As with most hitters, Jiménez fared far better when ahead in the count. Actually, this is a bit of an understatement, as Jiménez slashed .363/.493/.699 when ahead in the count as opposed to .157/.167/.270 when behind. While the average swing rate on the first pitch is 28.3%, Jimenez far exceeded that rate, at 38.1%. Thus, pitchers were more likely to give him something off the plate, with the expectation that he’d flail away and fall behind in the count. With more patience, Jiménez obviously will find himself in more hitter-friendly counts.   

Of course, discussions regarding Jiménez in 2019 are incomplete unless we also discuss his defense. Baseball-Reference gave him a -1.4 defensive WAR for 2019, while FanGraphs gave him exceptionally low grades in arm and range. Jiménez ranked in the lower-18th percentile in outfield jump, while he was often slow in getting rid of the ball  — both factors in such low assessments by FanGraphs. To his credit, Jiménez will be playing winter ball in the Dominican League in an effort to improve those skills. While an overnight improvement would be incredible, a modest improvement attributable to experience and confidence seem likely to be in store, as he regularly receives praise from the White Sox coaching staff for his work ethic and willingness to improve his overall game.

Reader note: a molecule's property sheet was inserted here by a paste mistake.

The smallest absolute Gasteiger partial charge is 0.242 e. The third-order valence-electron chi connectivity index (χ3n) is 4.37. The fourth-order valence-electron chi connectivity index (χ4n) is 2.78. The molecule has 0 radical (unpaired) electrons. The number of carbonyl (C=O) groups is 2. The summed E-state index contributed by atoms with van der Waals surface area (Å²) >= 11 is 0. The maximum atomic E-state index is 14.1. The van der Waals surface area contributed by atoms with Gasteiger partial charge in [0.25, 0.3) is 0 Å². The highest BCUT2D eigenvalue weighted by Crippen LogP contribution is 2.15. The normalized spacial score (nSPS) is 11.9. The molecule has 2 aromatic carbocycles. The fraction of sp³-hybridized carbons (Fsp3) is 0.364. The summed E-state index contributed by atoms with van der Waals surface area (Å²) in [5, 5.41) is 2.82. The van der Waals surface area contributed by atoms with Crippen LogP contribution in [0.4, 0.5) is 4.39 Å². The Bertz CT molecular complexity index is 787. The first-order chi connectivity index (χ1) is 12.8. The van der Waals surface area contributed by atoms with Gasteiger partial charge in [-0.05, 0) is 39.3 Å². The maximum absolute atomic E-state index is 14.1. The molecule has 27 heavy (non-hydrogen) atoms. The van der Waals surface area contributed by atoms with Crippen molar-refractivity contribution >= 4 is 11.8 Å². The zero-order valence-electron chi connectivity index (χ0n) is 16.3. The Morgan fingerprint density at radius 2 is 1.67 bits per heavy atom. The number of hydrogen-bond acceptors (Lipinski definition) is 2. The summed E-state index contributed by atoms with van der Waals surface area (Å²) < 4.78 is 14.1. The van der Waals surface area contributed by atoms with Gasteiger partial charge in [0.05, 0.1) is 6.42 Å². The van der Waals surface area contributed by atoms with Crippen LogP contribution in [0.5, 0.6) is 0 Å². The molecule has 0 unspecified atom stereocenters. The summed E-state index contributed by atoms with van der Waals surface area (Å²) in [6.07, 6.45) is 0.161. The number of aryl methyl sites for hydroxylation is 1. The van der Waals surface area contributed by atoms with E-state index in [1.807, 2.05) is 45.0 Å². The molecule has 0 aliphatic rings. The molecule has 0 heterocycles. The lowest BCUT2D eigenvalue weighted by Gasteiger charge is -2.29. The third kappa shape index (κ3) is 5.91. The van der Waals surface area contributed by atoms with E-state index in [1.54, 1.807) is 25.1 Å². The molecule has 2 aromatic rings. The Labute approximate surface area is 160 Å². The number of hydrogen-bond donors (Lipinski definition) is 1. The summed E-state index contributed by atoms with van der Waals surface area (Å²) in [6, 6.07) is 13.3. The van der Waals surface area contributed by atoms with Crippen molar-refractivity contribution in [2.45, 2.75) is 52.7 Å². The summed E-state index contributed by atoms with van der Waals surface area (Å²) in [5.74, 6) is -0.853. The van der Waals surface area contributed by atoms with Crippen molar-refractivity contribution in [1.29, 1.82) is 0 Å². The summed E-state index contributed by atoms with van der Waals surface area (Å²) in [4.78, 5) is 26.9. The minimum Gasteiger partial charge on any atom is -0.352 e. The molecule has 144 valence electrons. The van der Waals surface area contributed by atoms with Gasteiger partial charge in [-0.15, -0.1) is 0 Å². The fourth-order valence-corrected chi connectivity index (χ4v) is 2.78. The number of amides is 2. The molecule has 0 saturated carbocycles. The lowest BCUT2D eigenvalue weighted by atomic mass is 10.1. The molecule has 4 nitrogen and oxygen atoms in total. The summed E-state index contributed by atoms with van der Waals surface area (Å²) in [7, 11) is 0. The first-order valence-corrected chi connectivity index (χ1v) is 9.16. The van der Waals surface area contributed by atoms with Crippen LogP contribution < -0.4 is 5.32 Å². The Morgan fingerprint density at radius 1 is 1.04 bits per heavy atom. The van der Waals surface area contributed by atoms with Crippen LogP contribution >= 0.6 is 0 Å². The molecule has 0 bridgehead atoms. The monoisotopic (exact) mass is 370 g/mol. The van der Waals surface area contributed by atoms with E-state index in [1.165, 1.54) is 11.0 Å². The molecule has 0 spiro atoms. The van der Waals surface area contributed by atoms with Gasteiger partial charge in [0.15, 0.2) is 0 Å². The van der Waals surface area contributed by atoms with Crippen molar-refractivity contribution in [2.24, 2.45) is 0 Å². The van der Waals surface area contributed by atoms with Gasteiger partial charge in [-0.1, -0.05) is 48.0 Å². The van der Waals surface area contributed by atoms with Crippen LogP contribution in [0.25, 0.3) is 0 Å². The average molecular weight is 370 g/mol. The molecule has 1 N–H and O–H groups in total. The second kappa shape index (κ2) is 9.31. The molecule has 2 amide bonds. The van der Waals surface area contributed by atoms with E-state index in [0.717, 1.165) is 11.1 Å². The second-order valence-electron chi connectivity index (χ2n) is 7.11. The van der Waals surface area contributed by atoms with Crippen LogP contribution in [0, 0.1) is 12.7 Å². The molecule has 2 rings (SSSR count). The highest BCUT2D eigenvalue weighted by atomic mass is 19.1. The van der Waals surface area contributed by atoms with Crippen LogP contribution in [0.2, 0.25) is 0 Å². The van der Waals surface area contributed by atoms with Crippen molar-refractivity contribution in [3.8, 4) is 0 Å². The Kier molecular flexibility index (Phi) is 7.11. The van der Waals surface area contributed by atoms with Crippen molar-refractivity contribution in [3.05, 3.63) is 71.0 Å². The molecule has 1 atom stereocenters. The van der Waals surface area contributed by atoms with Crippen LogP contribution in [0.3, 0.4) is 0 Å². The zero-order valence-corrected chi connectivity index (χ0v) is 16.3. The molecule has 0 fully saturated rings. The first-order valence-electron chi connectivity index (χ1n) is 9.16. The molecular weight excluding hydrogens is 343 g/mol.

Despite Jiménez’s range and arm being a huge detriment in his overall game, and despite his rough start to the year and two injuries that caused him to miss 40 games, he still managed to post a respectable 1.4 bWAR for 2019. Offensively, he needs to put himself in more hitter-friendly counts by taking the first pitch if not to his liking. If he can do that, and no doubt he will, the sky’s the limit for the young man provided he can stay healthy. While Jiménez’s overall defensive numbers last year were extremely weak, his play in left field was at least passable after the All-Star break. He’s still only 23, so with his work ethic and dedication, there is no reason to believe he can’t at least turn into an adequate outfielder. If he does this, his overall WAR numbers should skyrocket. Considering that each WAR point is worth approximately $7.7 million per FanGraphs on the free agent market, and Jiménez earned just $1.83 million in 2019, he provided the White Sox with a positive value of nearly $9 million.